24 hours in Warsaw

24 hours is a whirlwind visit to a big city like Warsaw, but when we haven’t got much time there’s one thing we like to do, and it’s to walk. It might seem counterproductive when it might be quicker to take a metro, taxi or bus to a few select spots. But when you walk you get to really absorb what’s going on and see what ordinary people are up to in their daily lives, against the grand buildings, that after a while when you’ve been to a lot of cities, start to look like each other.


So we walk. We walk to Srodmiesce, the revitalised heart of the capital filled with glamorous independent stores, bustling cafes and boutique bars that attracts the city’s skinny-jeaned wearing, Macbook carrying types. This Guardian article, declaring Warsaw the cheapest city for culture in Europe, sums it all up, and proves invaluable for pointing us to Beirut, a Lebanese themed bar decorated with old record covers. It is said to do the city’s best hummous and we couldn’t argue with that, especially not when sat outside in the sun with a cold craft beer.



 Old Town

We walk to the picturesque Old Town, across its cobbled streets and take in the perimeter of the old fortress as well as watch buskers and vendors as we eat spinach and onion pastries from a local cafe. On the way out, we momentarily join the crowd of eager fans waiting for Lana Del Rey to exit her room in Hotel Bristol.

 Urban beach

We walk all the way across the Poniatowski Bridge and watch locals sunning themselves on the urban Poniatowka Beach on the riverside. Some families, taking advantage of the good weather, have even brought buckets, spades and fishing lines.


From high up on the bridge, we also spot the Viaduct Pizza Bar, part of a seemingly regenerated area that is home to a series of bars, eateries and shops attracting even more trendy young locals. We climb the stairs down from the bridge to take a well earned break with beer and pizza at the Pizza Bar. Curiously exploring its little corners and alleys, we spot the No Comment bar and club that’s closed when we walk past but looks promising for a night out.

 Brzeska Street

We walk again, all the way up to Stara Praga in search of the famous Brzeska Street, known not just for being the city’s most dangerous and rundown street but for being part of its burgeoning street art movement. We find its famous duck mural, and hover around just long enough to marvel at the old school market just across the way selling anything from underwear to bridal gowns. The car heads that seem to have congregated at the parking lot of the football stadium nearby also make for interesting people watching.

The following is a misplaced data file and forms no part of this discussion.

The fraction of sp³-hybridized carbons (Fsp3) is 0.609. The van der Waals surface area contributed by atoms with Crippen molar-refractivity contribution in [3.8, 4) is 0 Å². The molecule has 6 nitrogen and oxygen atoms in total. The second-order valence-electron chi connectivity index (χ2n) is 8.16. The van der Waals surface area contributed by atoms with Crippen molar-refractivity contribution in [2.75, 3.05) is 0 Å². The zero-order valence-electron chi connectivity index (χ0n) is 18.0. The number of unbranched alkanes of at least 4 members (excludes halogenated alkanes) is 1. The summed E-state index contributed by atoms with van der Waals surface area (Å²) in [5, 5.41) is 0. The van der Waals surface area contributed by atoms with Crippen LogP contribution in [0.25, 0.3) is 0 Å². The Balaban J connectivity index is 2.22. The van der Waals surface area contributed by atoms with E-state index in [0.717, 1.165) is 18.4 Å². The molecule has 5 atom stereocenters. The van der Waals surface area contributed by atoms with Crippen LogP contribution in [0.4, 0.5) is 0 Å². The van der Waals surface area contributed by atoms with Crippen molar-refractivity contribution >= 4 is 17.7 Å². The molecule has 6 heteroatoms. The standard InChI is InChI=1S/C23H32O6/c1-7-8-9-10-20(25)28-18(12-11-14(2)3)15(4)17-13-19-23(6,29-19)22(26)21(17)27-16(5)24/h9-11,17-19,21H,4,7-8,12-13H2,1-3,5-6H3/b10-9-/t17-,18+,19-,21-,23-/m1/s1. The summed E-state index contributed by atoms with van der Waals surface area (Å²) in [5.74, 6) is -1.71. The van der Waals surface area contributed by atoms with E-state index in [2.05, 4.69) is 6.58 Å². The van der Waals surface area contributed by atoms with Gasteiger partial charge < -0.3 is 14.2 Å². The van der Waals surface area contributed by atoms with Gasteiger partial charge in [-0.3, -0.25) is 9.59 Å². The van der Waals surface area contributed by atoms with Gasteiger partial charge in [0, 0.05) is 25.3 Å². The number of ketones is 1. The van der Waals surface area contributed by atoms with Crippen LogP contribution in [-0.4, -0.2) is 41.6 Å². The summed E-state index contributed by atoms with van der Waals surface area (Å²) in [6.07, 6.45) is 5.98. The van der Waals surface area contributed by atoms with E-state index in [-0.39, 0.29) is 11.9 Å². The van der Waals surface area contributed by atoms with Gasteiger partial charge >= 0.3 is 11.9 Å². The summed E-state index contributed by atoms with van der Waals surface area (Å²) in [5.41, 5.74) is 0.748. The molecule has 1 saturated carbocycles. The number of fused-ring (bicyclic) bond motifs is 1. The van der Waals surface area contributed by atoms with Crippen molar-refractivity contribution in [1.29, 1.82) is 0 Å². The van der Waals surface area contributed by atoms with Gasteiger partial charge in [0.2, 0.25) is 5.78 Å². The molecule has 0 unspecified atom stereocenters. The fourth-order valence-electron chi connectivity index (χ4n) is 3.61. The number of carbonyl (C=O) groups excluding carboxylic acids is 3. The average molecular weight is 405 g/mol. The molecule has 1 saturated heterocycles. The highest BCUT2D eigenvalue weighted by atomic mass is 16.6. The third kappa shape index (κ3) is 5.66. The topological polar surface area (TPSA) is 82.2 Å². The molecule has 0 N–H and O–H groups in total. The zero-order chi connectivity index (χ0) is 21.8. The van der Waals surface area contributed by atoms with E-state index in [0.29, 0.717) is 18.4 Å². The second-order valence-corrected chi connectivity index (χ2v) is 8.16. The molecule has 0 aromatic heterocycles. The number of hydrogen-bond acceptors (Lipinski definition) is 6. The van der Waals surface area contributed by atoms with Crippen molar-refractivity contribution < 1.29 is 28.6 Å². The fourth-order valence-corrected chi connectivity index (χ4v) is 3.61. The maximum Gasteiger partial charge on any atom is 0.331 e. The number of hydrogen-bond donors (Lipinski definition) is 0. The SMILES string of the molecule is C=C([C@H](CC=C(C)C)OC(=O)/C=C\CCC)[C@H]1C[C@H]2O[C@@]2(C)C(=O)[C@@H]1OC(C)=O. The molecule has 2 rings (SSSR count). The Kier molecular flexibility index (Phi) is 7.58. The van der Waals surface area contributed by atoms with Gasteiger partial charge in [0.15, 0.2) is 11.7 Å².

Polish Army Museum and National Museum

I’m not one to get excited about planes unless they are taking me somewhere exciting, but as we happened to be walking past the Polish Army Museum and entrance happened to be free, we couldn’t help but take a stroll around the huge contraptions, from planes to army trucks. Usefully, each one contains a sign with information about its history in both English and Polish.

Conveniently, the National Museum is right next door, and in keeping with our fast walking tour, we were able to admire the sculptures in the front garden before carrying on with our whirlwind city experience.

Grand Kredens restaurant

Our second last stop is dinner at the Grand Kredens restaurant, compelled by its bright red façade and hanging gardens, giving it a permanently summery feel. We made a choice between this or walking back over to Srodmiesce to eat at the upmarket Signature restaurant, but we’re glad we passed on the fancy to settle on something more rustic. Delicious veal dumplings and tart herring three ways give us an old school taste of Poland to balance out the modern parts of our day. The little enclave it is part of, while underneath an ordinary looking apartment building, is worth a visit any way thanks to its little cluster of cute cafes and restaurants.


Radisson Blu Hotel Sobieski

Finally, we rest our heads just metres away at the Radisson Blu Hotel Sobieski, which is worth mentioning for the novelty of its candy coloured exterior that our train conductor even points out to us before we arrive.


Ironically, our train from Warsaw to Moscow whizzes us past a lot of these areas on our way out, but rather than just going in one eye and out the other, they actually mean something because we saw them up close. And that’s the beauty of walking.


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